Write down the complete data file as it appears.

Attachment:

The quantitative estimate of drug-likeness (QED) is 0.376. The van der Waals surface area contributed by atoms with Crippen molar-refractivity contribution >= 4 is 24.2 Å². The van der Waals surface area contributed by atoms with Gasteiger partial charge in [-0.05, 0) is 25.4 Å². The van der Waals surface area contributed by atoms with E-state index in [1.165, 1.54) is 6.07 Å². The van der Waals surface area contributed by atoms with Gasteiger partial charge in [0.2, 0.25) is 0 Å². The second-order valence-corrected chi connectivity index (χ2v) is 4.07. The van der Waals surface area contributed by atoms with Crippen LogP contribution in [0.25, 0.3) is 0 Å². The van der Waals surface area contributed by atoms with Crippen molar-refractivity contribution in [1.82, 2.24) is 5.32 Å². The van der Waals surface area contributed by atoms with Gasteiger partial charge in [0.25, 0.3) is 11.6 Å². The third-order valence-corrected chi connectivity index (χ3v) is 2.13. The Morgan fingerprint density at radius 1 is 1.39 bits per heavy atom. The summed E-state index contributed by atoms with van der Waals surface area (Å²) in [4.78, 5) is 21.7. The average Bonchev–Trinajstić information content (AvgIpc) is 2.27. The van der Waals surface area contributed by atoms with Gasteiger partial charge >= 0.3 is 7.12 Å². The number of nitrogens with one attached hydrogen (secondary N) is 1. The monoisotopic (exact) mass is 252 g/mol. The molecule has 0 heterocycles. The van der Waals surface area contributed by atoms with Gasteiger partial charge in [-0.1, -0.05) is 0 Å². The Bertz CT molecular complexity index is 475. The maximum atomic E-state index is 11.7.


The quantitative estimate of drug-likeness (QED) is 0.376. The van der Waals surface area contributed by atoms with Crippen molar-refractivity contribution >= 4 is 24.2 Å². The van der Waals surface area contributed by atoms with Gasteiger partial charge in [-0.05, 0) is 25.4 Å². The van der Waals surface area contributed by atoms with E-state index in [1.165, 1.54) is 6.07 Å². The van der Waals surface area contributed by atoms with Gasteiger partial charge in [0.2, 0.25) is 0 Å². The second-order valence-corrected chi connectivity index (χ2v) is 4.07. The van der Waals surface area contributed by atoms with Crippen LogP contribution in [0.25, 0.3) is 0 Å². The van der Waals surface area contributed by atoms with Crippen molar-refractivity contribution in [1.82, 2.24) is 5.32 Å². The van der Waals surface area contributed by atoms with Gasteiger partial charge in [0.25, 0.3) is 11.6 Å². The third-order valence-corrected chi connectivity index (χ3v) is 2.13. The Morgan fingerprint density at radius 1 is 1.39 bits per heavy atom. The summed E-state index contributed by atoms with van der Waals surface area (Å²) in [4.78, 5) is 21.7. The average Bonchev–Trinajstić information content (AvgIpc) is 2.27. The van der Waals surface area contributed by atoms with Gasteiger partial charge >= 0.3 is 7.12 Å². The number of nitrogens with one attached hydrogen (secondary N) is 1. The monoisotopic (exact) mass is 252 g/mol. The molecule has 0 heterocycles. The van der Waals surface area contributed by atoms with Gasteiger partial charge in [-0.1, -0.05) is 0 Å². The Bertz CT molecular complexity index is 475. The maximum atomic E-state index is 11.7.